A further element of the illustrated embodiments is longitudinal transport assembly 3 (FIG. 1). In the embodiments shown, longitudinal transport assembly 3 includes sharp chain 13. While only a short section of sharp chain 13 is seen in FIG. 1, FIG. 4 demonstrates how sharp chain 13 will run in a continuous loop along the top of handling apparatus 1 and return along its lower portions. It will be understood that sharp chain 13 has sharp upstanding projections which penetrate the surface of a section of lumber positioned on sharp chain 13. Viewing FIG. 1, it can be seen how sharp chain 13 travels in chain track 14 positioned on track beam 18. Sharp chain 13 will be driven by chain sprockets 15 which are positioned within gear box 16 (the chain sprockets 15 are omitted on the left side of FIG. 1 to simplify the view). Any conventional source of torque will engage power input 17, transferring torque to drive sprockets 15 and causing the rotation of sharp chain 13. One acceptable sharp chain 13 for use in the present invention is provided by Can-Am Chains of Surrey, British Columbia under model no. 80-2-4 PEP. FIG. 4 also illustrates how a conventional sawing station 105 will be positioned at the end of longitudinal transport assembly 3. In one embodiment, sawing station 105 may be an Optimizer Edger provided by Crosby Sawmill Machines of Simsboro, La.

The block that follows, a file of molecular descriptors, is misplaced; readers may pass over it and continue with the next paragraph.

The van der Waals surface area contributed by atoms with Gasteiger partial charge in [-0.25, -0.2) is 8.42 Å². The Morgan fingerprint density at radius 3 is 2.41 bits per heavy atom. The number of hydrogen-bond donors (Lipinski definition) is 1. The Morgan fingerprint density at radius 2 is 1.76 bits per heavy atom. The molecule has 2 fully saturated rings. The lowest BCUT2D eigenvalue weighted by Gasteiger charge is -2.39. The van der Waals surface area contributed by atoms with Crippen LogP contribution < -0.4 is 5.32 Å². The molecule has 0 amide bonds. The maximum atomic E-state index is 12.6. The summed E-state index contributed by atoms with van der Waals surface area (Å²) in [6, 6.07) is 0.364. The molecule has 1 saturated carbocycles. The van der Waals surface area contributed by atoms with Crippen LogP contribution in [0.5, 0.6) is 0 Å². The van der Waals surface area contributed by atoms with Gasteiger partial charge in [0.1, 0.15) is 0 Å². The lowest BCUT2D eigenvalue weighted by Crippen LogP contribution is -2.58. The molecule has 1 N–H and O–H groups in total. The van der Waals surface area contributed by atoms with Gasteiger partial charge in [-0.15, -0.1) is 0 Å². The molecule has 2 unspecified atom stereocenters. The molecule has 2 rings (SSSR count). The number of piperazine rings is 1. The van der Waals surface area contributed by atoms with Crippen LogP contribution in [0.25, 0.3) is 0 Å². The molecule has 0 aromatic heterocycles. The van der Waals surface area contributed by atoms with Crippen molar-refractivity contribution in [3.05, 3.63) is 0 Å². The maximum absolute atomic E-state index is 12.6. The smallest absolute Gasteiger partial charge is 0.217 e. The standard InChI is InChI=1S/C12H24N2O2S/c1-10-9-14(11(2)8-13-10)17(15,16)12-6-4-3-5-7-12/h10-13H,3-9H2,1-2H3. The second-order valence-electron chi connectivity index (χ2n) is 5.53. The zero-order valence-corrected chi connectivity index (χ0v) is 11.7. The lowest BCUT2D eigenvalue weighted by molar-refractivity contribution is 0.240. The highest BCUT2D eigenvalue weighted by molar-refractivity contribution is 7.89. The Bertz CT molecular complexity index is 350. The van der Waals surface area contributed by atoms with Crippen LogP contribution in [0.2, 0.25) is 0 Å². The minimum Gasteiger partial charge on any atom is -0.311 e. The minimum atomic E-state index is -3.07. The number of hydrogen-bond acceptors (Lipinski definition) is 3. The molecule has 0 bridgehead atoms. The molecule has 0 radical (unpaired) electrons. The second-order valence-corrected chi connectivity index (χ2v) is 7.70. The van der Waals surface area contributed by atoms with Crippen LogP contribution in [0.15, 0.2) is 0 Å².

In addition to sharp chain 13, the embodiment of longitudinal transport assembly seen in the Figures includes hold-down assembly 70 best seen in FIG. 4. An overhead frame 73 is positioned over sharp chain 13 and a series of linear actuators (e.g., pneumatic hold-down piston and cylinder assemblies 71) are suspended from over head frame 73 and maintained in position (i.e., against rotation toward saw station 105) with sheer bolts. Each hold-down cylinder 71 will have a roller 72 positioned on the end of the piston arm. As suggested in FIGS. 9 and 10, roller 72 may be retracted above a flitch positioned over sharp chain 13 (FIG. 9) or may be extended downward to capture a flitch between roller 72 and sharp chain 13 (see FIG. 10). When the rollers 72 are in the lower capture position, it will be understood that rollers 72 hold the flitch against sharp chain 13, but allow the flitch to move in sharp chain 13's direction of travel. The sheer bolts are designed to fail and prevent bending damage to the piston and cylinder assemblies should the rollers 72 be accidently lowered in front of the flitch and forced toward the saw station by the flitch's front edge.